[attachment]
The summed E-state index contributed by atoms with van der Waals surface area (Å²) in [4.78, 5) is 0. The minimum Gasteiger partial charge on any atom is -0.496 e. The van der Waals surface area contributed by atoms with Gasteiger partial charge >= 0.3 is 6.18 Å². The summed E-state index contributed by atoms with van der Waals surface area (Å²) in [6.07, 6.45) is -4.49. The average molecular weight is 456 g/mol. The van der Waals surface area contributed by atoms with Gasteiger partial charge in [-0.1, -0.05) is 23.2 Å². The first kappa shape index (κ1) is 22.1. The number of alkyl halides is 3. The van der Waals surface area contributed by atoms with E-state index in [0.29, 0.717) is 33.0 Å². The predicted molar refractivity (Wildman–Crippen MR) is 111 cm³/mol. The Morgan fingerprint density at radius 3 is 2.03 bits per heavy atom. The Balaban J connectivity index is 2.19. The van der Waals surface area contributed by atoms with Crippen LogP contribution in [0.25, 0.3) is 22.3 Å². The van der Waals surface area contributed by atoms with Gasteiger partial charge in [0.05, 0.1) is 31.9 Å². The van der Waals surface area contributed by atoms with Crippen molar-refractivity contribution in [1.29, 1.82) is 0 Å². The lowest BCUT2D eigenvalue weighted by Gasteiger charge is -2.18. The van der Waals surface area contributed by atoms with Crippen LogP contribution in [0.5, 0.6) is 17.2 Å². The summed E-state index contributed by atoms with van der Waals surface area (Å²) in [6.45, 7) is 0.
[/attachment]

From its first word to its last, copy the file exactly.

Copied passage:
The summed E-state index contributed by atoms with van der Waals surface area (Å²) in [4.78, 5) is 0. The minimum Gasteiger partial charge on any atom is -0.496 e. The van der Waals surface area contributed by atoms with Gasteiger partial charge >= 0.3 is 6.18 Å². The summed E-state index contributed by atoms with van der Waals surface area (Å²) in [6.07, 6.45) is -4.49. The average molecular weight is 456 g/mol. The van der Waals surface area contributed by atoms with Gasteiger partial charge in [-0.1, -0.05) is 23.2 Å². The first kappa shape index (κ1) is 22.1. The number of alkyl halides is 3. The van der Waals surface area contributed by atoms with E-state index in [0.29, 0.717) is 33.0 Å². The predicted molar refractivity (Wildman–Crippen MR) is 111 cm³/mol. The Morgan fingerprint density at radius 3 is 2.03 bits per heavy atom. The Balaban J connectivity index is 2.19. The van der Waals surface area contributed by atoms with Crippen LogP contribution in [0.25, 0.3) is 22.3 Å². The van der Waals surface area contributed by atoms with Gasteiger partial charge in [0.05, 0.1) is 31.9 Å². The van der Waals surface area contributed by atoms with Crippen molar-refractivity contribution in [1.29, 1.82) is 0 Å². The lowest BCUT2D eigenvalue weighted by Gasteiger charge is -2.18. The van der Waals surface area contributed by atoms with Crippen LogP contribution in [0.5, 0.6) is 17.2 Å². The summed E-state index contributed by atoms with van der Waals surface area (Å²) in [6.45, 7) is 0.